And that isn't all the magic the nanoribbons have in store. Stupp and his collaborators—postdoc Eugene Zubarev and graduate student Martin Pralle of the University of Illinois, Urbana-Champaign, along with graduate student Eli Stone of Northwestern—decided to see what would happen if they replaced their original solvent with styrene, the liquid precursor to the common plastic polystyrene. To their surprise, they found that the solution again formed the blue gel. And the ordering remained even after they linked the styrene into polymer chains. What's more, when they then melted the nanoribbon-spiked plastic and pulled the plastic melt into a fiber, they found that all of the nanoribbons and associated polymer chains lined up in the same direction, making the fibers far stronger than those in which the polystyrene molecules are randomly oriented.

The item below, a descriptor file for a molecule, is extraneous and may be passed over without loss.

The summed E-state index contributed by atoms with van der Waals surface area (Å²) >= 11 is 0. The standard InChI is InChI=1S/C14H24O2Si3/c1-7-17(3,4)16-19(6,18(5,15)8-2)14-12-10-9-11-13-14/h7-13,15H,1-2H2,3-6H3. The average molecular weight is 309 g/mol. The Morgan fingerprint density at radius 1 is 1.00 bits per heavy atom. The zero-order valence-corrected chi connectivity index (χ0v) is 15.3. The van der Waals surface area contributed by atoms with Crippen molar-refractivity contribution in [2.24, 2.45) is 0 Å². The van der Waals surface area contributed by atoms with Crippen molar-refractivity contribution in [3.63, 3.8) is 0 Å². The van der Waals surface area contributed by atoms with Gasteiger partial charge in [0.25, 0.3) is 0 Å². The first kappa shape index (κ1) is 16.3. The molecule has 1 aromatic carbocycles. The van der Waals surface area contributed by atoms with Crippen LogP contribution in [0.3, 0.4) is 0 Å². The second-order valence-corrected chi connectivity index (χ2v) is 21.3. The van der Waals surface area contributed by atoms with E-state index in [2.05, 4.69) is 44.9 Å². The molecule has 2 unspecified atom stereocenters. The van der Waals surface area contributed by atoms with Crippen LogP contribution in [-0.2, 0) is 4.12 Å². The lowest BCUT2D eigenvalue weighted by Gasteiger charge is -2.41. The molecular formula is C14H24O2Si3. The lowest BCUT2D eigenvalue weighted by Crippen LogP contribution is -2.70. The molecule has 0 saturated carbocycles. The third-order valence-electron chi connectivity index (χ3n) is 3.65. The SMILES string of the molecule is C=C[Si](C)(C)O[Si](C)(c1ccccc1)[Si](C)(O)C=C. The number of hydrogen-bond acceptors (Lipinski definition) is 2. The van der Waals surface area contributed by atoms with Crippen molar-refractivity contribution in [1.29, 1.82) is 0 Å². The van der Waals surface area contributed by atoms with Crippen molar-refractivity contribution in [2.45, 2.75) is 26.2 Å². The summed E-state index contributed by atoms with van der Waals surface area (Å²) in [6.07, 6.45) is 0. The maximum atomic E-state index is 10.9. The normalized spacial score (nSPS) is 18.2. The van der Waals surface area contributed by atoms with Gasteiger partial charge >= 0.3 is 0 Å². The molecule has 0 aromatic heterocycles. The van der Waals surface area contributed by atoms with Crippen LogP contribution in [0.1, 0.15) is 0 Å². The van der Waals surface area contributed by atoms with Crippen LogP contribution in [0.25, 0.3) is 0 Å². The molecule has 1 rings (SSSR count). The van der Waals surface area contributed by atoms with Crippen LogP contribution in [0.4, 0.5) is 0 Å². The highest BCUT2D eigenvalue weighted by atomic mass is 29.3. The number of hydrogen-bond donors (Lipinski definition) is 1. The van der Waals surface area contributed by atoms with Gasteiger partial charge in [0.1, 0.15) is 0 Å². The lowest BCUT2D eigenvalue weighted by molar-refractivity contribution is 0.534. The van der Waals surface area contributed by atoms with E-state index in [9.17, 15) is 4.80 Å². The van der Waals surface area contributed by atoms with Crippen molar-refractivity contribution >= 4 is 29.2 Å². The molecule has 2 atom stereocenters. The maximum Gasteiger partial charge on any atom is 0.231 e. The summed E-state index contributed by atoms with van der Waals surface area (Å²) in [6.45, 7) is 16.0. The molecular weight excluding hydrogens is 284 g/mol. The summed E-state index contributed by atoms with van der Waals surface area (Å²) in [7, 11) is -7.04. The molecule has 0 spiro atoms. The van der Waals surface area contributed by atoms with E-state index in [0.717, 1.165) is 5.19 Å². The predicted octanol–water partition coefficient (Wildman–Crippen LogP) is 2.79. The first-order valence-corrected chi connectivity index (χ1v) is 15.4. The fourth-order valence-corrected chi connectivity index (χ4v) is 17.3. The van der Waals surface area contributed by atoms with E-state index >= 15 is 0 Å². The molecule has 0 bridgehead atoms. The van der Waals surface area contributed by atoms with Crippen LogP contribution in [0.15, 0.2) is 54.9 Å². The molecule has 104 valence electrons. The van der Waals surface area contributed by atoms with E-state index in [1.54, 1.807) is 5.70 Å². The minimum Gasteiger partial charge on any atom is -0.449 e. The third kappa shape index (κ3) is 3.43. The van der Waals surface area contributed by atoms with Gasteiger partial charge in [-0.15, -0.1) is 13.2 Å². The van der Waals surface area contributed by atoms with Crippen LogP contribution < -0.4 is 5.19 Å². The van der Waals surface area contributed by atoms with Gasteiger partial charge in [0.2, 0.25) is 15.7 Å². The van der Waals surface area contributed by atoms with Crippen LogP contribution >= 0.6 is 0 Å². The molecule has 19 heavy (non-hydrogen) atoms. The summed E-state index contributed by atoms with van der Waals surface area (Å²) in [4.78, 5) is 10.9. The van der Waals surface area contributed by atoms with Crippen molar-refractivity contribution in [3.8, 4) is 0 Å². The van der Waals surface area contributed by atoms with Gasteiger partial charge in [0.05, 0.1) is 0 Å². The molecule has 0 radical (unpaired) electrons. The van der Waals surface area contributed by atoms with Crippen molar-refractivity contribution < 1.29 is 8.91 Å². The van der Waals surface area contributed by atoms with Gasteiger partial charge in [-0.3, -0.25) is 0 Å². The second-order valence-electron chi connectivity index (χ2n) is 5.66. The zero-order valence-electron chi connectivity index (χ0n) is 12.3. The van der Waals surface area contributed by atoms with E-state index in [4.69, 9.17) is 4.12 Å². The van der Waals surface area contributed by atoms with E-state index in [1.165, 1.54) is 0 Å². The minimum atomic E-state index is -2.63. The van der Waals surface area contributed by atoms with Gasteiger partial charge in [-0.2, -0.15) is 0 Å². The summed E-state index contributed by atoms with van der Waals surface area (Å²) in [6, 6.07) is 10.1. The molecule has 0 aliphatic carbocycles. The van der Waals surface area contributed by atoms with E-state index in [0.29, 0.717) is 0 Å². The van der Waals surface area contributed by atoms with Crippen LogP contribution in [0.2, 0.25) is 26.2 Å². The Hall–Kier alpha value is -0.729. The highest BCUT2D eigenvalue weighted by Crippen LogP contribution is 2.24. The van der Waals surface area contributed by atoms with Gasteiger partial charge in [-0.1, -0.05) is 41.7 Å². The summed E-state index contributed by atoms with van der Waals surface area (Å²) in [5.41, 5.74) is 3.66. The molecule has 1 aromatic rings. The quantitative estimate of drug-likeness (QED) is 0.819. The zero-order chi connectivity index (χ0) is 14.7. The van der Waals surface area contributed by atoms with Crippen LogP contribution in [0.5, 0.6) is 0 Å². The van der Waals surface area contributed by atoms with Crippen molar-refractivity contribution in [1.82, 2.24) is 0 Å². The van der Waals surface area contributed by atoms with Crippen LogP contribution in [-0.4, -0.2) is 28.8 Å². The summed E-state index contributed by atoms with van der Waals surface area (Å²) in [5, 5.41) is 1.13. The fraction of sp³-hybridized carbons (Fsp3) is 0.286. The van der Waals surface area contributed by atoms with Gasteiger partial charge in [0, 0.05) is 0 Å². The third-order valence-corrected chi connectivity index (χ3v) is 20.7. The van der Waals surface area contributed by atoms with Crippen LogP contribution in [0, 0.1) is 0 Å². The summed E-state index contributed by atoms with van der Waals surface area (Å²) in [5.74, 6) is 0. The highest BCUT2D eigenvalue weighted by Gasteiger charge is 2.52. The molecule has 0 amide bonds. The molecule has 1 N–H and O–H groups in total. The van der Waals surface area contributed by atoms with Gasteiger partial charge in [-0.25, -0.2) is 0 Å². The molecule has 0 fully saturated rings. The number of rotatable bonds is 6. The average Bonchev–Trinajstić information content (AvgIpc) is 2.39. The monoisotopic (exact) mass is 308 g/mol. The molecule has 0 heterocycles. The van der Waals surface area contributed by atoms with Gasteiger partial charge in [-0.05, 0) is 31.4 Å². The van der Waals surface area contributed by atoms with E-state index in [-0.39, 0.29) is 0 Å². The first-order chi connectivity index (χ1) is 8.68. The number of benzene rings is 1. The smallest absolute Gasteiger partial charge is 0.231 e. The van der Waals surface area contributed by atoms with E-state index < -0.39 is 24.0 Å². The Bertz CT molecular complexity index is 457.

In addition to working with polystyrene, Stupp's team showed that by adjusting the chemistry they could prompt other types of plastic and rubber building blocks to assemble around the nanoribbon webs. Using the ribbons as templates, they also deposited semiconductors to create nanosized wires, which could be used to wire up future miniaturized computer chips. Not quite on a par with Harry Potter's sorcerer's stone, perhaps, but blue-ribbon magic all the same.

    Tracking DNA When The Chips Are Down

    Tracking which genes are turned on or off in different tissues, or during the course of a disease, is becoming de rigueur in biology labs these days. Eventually, if the enthusiasts are right, physicians will routinely check your patterns of gene expression to determine which medicines will work best for you. The key to this new world of gene tracking is the DNA chip—a small slice of silicon dotted with thousands of snippets of DNA corresponding to genes of interest. But the technique has one big downside: A single chip can cost thousands of dollars, and it's used just once and thrown away. However, help may be on the way. At an ACS symposium that explored the latest research in DNA diagnostic technologies, Wlodek Mandecki of the New Jersey-based start-up company Pharmaseq reported a potentially cheap way to track active genes with tiny radio transmitter tags.